The median UIC decreased significantly from 219.7 to 175.9 μg/L (P < 0.0001). The weighted prevalence of overt hyperthyroidism, subclinical hyperthyroidism, Graves’ disease, and goitre decreased between 2009 and 2015 in the overall population (P < 0.05 for all). Despite no significant changes in subclinical hyperthyroidism or hypothyroidism or anti-thyroid peroxidase or anti-thyroglobulin antibody positivity prevalence, a significant increase in thyroid nodule prevalence (P < 0.0001) was found in the overall population. The 2.5th TSH percentile increased by 0.15 mIU/L (95% CI: 0.01 to 0.30 mIU/L, P = 0.04) from 2009 to 2015.

Conclusions

With the iodine status transition from more than adequate to adequate, thyroid disorder (except for thyroid nodules) prevalence remained stable or even decreased after adjusting for confounding factors among adults in mainland China between 2009 and 2015. Additional studies are needed to explore the reasons for the increased thyroid nodule prevalence.

Restricted access

Amanda Sampaio Mangolim, Leonardo de Andrade Rodrigues Brito, and Vania dos Santos Nunes-Nogueira

Objective

This systematic review evaluated the effect of testosterone replacement therapy (TRT) in men with obesity having low testosterone levels (LTLs).

Design and methods

Search strategies were performed in MEDLINE, Embase, LILACS, and CENTRAL databases. Two reviewers selected the studies, assessed the risk of bias, and extracted data from the included studies. A random-effects model was used to pool results across studies, and the Grading of Recommendations Assessment, Development, and Evaluation was used to evaluate the certainty of evidence.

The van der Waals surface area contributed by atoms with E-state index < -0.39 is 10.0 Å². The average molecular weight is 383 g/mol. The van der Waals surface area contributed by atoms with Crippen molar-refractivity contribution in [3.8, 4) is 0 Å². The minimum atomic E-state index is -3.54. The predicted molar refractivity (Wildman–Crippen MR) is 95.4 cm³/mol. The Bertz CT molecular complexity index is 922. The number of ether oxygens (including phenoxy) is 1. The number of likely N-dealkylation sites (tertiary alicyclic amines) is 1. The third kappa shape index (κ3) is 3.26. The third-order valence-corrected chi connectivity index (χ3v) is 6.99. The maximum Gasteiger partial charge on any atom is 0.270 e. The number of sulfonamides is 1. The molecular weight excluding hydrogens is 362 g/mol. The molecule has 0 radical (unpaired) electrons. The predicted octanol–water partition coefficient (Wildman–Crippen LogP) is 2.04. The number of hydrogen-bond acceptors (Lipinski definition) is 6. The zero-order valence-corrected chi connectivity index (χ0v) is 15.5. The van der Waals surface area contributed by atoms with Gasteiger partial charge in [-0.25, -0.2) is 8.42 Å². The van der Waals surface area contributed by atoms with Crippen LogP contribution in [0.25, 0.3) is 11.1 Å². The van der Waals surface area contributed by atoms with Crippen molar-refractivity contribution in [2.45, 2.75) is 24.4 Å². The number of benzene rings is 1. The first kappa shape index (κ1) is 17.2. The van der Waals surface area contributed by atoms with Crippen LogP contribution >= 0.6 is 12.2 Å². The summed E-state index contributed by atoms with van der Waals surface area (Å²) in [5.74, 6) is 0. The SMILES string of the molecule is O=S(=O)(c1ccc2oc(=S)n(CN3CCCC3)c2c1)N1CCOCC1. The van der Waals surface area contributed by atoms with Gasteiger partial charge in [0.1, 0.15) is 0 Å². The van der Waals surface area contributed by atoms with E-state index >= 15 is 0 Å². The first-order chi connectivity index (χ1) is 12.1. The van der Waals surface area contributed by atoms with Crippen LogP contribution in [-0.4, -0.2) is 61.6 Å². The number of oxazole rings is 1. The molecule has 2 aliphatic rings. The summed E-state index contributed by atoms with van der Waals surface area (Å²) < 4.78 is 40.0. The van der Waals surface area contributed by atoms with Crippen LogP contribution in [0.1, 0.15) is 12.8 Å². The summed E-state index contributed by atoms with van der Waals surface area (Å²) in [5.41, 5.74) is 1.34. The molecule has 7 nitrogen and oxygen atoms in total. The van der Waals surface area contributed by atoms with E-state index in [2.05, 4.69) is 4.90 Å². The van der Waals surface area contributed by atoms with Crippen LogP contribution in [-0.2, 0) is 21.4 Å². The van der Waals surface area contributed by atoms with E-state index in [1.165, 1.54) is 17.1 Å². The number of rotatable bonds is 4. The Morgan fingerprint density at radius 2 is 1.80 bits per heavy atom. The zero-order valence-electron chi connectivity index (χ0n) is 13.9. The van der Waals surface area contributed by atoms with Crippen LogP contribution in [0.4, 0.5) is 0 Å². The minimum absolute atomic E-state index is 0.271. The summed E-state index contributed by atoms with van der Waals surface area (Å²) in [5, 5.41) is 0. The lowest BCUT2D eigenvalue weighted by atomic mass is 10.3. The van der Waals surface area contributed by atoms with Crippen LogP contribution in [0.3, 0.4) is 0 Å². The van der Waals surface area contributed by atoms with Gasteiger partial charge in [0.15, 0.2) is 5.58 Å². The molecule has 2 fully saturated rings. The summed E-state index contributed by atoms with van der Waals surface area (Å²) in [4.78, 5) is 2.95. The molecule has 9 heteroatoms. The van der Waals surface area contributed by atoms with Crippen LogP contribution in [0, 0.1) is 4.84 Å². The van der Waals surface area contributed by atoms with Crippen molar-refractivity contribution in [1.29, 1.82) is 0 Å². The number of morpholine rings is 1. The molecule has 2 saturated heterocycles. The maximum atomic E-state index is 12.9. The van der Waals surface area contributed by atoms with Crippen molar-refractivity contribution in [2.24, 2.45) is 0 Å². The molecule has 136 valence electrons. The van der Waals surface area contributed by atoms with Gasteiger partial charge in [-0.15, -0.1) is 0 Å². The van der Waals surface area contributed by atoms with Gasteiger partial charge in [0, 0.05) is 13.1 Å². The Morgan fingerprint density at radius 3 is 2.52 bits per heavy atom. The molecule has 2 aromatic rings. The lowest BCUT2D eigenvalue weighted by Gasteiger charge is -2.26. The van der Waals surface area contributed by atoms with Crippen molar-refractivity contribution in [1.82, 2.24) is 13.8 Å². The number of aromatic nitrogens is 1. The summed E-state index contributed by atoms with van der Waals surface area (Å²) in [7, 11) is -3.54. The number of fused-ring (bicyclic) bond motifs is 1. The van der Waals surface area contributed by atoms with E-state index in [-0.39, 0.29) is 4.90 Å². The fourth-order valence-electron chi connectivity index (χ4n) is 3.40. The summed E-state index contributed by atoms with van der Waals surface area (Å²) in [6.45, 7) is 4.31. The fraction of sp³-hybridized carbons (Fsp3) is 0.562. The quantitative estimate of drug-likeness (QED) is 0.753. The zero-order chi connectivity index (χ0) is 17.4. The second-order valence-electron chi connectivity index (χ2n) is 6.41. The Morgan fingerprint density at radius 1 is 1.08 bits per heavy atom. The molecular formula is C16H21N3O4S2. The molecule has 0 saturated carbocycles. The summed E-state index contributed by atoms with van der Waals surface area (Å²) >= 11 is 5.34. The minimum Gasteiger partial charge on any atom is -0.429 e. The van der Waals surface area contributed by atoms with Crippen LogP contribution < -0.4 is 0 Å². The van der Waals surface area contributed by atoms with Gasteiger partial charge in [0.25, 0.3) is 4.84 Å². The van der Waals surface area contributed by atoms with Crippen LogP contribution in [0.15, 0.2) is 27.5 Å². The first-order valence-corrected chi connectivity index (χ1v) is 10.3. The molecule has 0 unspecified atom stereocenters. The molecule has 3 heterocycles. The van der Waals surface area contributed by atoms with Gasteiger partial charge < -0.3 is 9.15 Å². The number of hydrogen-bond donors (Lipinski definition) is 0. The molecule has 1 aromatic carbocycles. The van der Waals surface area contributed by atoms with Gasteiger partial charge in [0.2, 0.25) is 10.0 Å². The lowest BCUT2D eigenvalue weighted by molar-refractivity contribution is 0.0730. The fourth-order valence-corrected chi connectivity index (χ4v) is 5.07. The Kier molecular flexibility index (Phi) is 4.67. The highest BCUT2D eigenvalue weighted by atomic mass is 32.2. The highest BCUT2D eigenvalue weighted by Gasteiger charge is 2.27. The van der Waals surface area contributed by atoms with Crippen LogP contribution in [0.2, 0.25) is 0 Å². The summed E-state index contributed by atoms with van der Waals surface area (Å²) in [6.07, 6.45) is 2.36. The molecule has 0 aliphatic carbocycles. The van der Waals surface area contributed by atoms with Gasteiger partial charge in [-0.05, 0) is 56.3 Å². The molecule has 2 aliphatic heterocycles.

Results

A total of 16 randomized controlled trials were included. With moderate certainty of the evidence, no difference was found between TRT and placebo regarding total adverse events, TRT led to a 2-kg lean body mass gain and slightly improved low-density lipoprotein (LDL), without effects on the blood pressure. Due to imprecision/heterogeneity, effects in cardiovascular events (relative risk: 0.52, 95% CI: 0.26 to 1.05, 7 trials, 583 participants), high-density lipoprotein, hematocrit, prostate-specific antigen, HbA1c, and quality of life were unclear. TRT was effective for waist circumference and BMI; however, large between-study heterogeneity was found, with 95% prediction intervals crossing the null effect line. Meta-regression revealed that the average age of participants was a significant modifier for both outcomes.

Conclusion